How small businesses can maximize client retention
Increasing revenue tops the priority list for small business owners. The majority of small businesses, however, focus on acquiring new clients, rather than maximizing the relationships they already have.
Yet, you are more likely to reach your business goals if you can keep and sell to your current clients.
It costs more to acquire new clients than to retain them.
Think about it. The average small business spends 11.2% of their revenue each year on attracting new clients. Yet the majority of these clients visit your website only once, meaning you have just one shot. Only 5-20% of them will buy and it will cost you six to seven times more to close the deal than it would cost to sell to your existing clients.
If you can continue to foster relationships with your current clients, you will achieve a higher ROI because 60-70% will buy from you again.
But only 18% of companies focus on customer retention.
It is cheaper to provide good, quality service—and retain your current clients—than to constantly search for new customers.
Compute your client retention rate.
To see where your small business currently stands with client retention, use this formula:
Retention Rate = ((CE-CN)/CS)) X 100
CE = number of clients at end of period
CN = number of new customers acquired during period
CS = number of customers at the start of period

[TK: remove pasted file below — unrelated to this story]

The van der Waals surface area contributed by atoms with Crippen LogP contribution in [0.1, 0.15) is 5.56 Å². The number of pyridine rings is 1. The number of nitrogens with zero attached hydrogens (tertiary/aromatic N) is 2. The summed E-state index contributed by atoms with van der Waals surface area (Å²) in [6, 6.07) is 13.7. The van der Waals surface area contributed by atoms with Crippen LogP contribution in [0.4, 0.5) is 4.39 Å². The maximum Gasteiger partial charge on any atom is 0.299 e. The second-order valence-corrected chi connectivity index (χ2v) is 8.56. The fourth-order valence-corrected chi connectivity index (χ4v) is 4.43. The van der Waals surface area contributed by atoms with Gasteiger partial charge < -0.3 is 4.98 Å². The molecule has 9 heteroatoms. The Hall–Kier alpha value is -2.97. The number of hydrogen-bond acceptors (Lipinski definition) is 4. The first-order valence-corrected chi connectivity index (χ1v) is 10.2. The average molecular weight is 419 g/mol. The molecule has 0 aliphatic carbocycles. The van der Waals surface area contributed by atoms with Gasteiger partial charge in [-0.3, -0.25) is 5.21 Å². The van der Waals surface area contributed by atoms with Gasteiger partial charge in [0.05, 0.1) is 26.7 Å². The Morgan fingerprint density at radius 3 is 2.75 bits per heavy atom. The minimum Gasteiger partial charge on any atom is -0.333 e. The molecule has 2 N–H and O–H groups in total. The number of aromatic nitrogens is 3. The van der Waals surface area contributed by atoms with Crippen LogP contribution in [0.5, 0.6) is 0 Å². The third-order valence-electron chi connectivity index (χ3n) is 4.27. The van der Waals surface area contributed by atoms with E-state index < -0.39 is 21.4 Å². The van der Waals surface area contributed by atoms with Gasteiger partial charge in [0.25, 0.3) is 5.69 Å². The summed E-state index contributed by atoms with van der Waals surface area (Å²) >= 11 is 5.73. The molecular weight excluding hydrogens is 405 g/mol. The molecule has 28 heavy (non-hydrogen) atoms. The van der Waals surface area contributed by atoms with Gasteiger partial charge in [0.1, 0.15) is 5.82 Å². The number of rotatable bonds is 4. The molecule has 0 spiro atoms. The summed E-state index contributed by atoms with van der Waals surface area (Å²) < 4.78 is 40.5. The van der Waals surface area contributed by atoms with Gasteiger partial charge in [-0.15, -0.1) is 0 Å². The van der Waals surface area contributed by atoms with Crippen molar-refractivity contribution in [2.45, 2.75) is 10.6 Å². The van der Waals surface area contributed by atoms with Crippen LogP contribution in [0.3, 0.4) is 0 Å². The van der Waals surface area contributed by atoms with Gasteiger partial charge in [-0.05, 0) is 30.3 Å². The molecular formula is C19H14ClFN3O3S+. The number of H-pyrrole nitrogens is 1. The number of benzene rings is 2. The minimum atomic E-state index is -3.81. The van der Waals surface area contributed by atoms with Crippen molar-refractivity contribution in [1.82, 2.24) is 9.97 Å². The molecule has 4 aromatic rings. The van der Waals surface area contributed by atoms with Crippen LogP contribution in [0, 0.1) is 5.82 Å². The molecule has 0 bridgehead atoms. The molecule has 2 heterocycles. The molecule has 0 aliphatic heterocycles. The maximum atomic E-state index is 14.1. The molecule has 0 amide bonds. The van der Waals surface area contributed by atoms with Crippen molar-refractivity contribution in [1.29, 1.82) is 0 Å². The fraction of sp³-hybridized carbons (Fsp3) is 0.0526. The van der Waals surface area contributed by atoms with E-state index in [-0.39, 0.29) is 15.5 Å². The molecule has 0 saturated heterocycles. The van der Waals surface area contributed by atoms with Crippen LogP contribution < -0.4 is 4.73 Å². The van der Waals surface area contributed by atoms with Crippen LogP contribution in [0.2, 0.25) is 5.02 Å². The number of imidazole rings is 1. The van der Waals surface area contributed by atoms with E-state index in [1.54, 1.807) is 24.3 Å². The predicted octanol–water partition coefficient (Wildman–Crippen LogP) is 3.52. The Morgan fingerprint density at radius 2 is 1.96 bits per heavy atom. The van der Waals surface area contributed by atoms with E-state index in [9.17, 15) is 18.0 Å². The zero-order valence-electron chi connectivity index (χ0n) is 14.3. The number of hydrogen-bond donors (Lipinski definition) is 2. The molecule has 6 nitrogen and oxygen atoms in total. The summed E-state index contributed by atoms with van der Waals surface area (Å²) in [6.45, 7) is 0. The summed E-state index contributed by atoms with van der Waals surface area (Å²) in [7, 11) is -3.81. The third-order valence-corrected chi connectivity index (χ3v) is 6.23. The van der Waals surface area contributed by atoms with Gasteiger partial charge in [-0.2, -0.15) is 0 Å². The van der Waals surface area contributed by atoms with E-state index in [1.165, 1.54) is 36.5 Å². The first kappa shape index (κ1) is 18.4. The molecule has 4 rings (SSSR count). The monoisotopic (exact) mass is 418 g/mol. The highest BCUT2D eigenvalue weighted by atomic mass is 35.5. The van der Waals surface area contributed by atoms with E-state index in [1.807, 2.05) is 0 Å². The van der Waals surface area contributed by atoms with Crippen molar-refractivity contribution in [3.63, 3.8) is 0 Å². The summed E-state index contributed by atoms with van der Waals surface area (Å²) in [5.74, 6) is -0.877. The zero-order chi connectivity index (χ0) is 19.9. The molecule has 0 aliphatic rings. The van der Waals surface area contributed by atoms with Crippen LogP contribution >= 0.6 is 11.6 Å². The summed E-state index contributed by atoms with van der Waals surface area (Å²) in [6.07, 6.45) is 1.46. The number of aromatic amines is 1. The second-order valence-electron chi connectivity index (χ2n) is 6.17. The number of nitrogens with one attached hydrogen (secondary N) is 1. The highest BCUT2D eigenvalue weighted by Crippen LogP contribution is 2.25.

If you start the quarter with 100 clients and lose 40 clients, but gain 80, at the end of the quarter, you have 140 clients.
Plug this into the formula as follows:
CE = 140
CN = 80
CS = 100
Retention Rate (RR) = ((CE-CN)/CS)) X 100
RR = ((140-80)/100)) X 100
RR = 60%
Whether this is good or not will depend on your industry and your business goals. However, since it is expensive to acquire new clients, it makes good business sense to strive for a higher retention rate.
Analyze why your clients churned.
Client churn is “the loss of clients or customers,” according to HubSpot. Examining why your clients left is one of the first steps to retaining your current customers.
To do this, identify the key variables in client behavior, such as purchase patterns, product usage, and the history of customer service inquiries. Then, foster brand loyalty and client retention by creating a plan to address the unsatisfied needs of churned clients.
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Some simple ways to get started might include:
- creating a VIP program,
- targeting certain clients with special offers,
- personalizing your follow-ups, and
- always providing excellent customer service.
Also, it never hurts to put a personal touch on your marketing efforts. When a client expresses dissatisfaction, it is easy to reach out with a heartfelt apology and a special offer.
Foster brand loyalty and client retention.
The goal of client retention is to keep the clients you currently have. This means you analyzed the reason behind customer churn and created a plan to address that. So, don’t ignore your loyal clients in the process.
Allocate a portion of your budget to immediately caring for these clients. Continue to build your customer retention rate by improving your strategies to maintain relationships with current clients all year long.